Of Drink and Song
Being a short discourse on alcoholic drink and related songs
Of the 17th century for the Civil Wars

By Robert Giglio
From Historical Collections

With drink, as with food, the 17th century differed from ours. As in our own time, and for similar reasons (travel, social change, and technical development) tastes were changing, both in drinks and the even drinkers themselves. For instance, a mere forty years ago, the cheapest red wine on the British market was usually too harsh to be drunk without being mulled, hardly any women drank beer, and coffee, even instant, had yet to become a classless drink.

In the mid-seventeenth century, Royalists, Parliamentarians, and even Puritans alike enjoyed a wide choice of drinks, controlled chiefly by cost, tradition and location. Some people still suppose that under Puritan influence half the population denied themselves alcohol and drank milk or water instead. That notion arises from the nineteenth century evangelical reaction against the social disorder induced, after the seventeenth century, by cheap gin (Dutch William and Dutch gin arrived in England together in the 1690's). In the mid-seventeenth century, spirits were expensive; wine was an upper middle class taste and extravagance, country cider was an acceptable substitute, and beers and ales (the latter unhoped) were the everyday, every age drinks, which cost about 2d a quart. This saved city dwellers from the perils of drinking water. Brewing was of course mostly local and small scale.

It was a long time before the newer non-alcoholic drinks made any serious difference to this pattern. In the 1660's, coffee and coffee houses were a recent development, introduced to London via Oxford by an enterprising Jew. Coffee soon became an indispensable and relatively inexpensive habit among the intelligentsia. Chocolate was dearer, and more ladylike perhaps, than beer or coffee, and more nourishing too, since it was often drunk with sack (white wine) and egg mixed in, and retained the cocoa butter, which is subtracted from today's drinking chocolate. Tea arrived from China through Holland, and cost /2 per pound - a sum roughly equivalent to thirty tavern dinners. Fruit juices were a novelty, buttermilk at a 'whey-house' a fad shared by many, and milk itself was also an option, though (rightly) considered unsafe by some.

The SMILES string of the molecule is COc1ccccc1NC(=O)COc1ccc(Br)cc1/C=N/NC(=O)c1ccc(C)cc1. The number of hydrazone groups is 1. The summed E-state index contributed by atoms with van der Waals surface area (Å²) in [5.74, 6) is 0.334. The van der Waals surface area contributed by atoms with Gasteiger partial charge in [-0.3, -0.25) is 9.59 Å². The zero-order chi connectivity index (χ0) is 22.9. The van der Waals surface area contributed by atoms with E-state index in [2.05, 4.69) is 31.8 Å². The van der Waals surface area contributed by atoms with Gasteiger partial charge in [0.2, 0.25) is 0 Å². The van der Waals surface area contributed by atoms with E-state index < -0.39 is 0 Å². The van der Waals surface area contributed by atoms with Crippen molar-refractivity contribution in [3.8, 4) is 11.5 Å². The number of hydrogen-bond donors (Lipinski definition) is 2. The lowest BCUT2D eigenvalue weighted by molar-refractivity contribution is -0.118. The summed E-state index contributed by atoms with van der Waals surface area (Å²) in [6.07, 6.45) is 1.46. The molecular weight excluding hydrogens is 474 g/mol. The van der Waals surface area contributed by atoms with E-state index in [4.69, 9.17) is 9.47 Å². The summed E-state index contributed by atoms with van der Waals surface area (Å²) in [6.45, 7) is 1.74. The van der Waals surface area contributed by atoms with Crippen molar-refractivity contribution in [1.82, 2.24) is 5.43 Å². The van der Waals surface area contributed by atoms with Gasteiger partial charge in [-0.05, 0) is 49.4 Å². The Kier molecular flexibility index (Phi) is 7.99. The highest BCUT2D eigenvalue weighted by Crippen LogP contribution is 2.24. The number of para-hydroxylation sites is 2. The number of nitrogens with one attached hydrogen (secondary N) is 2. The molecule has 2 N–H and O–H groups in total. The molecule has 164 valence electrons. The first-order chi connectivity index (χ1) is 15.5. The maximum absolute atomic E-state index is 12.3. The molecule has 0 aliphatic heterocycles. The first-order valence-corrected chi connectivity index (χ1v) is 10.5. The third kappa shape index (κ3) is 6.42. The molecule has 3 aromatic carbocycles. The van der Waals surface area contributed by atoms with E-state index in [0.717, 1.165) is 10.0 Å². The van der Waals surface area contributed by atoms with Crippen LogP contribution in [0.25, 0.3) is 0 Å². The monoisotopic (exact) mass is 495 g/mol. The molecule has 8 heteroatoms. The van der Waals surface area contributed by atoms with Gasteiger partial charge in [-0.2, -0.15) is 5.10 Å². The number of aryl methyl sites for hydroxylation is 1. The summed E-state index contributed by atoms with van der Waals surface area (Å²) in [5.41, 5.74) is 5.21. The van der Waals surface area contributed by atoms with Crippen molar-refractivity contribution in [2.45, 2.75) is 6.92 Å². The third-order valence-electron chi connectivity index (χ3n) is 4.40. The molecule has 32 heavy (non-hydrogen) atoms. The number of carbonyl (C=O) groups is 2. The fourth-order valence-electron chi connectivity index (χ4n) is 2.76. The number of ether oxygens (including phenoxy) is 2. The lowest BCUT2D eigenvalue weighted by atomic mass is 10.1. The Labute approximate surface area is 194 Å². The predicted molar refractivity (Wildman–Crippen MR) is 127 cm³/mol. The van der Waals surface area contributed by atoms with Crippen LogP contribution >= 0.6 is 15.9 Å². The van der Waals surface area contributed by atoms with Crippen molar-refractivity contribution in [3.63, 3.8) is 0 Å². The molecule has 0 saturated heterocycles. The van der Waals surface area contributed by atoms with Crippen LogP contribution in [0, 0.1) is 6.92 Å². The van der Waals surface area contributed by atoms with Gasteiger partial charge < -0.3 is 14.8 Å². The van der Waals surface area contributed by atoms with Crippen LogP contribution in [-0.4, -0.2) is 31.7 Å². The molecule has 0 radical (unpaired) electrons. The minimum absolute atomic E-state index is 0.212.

In the 1980's - thanks more to activist consumers than to the brewing combines - undoctored local beers and even ciders are to be found here and there on the market. Wine, though still grown on a few English estates of the period, was mostly imported in hogshead from various European sources, and decanted into bottles only for serving at table. The invention of the cork, permitting long-term storage in bottles, was a vinous technical development that still lay just over the horizon in 1660. Wine was therefore drunk young, and the potential excellence of particular growths could hardly be appreciated.

Traditional seventeenth century recipes abound for making drinks more palatable or exciting. Present day taste is unlikely to fancy many of the caudles and possets (rich and sweet melanges of ale with butter, cream, or eggs) that warmed winter evenings in chilly 17th century houses. Besides, such treatments assumed unhoped ale, not the bitter beer of our own time. Although, 'burnt' claret, and Christmas Lamb's Wool (spiced ale with apples) are simple devices that have changed little over the centuries.

Lastly, what would nowadays be called 'coarse music' was not left out of an evening's entertainment in the seventeenth century. Both in tavern and home, the 'catches', normally written for three unaccompanied voices in canon as a round, were widely heard. The words of many or most catches have been thought unsuitable for mixed company in most ages between the seventeenth century and our own century, but their musical invention is often remarkable. Surely Mozart is the only other great composer who could slide as easily, as the young Purcell did, in the seventeenth century, from sublime melancholy to disreputable wit.

Purcell even used what was to be Mozart's favorite G minor key, both for his famous four part Chacony (readily available in string quartet arrangement) and for the following catch, whose verbal indelicacies are shared out between the voices, like the pieces of a musical jigsaw.

A Catch

[insert song here]

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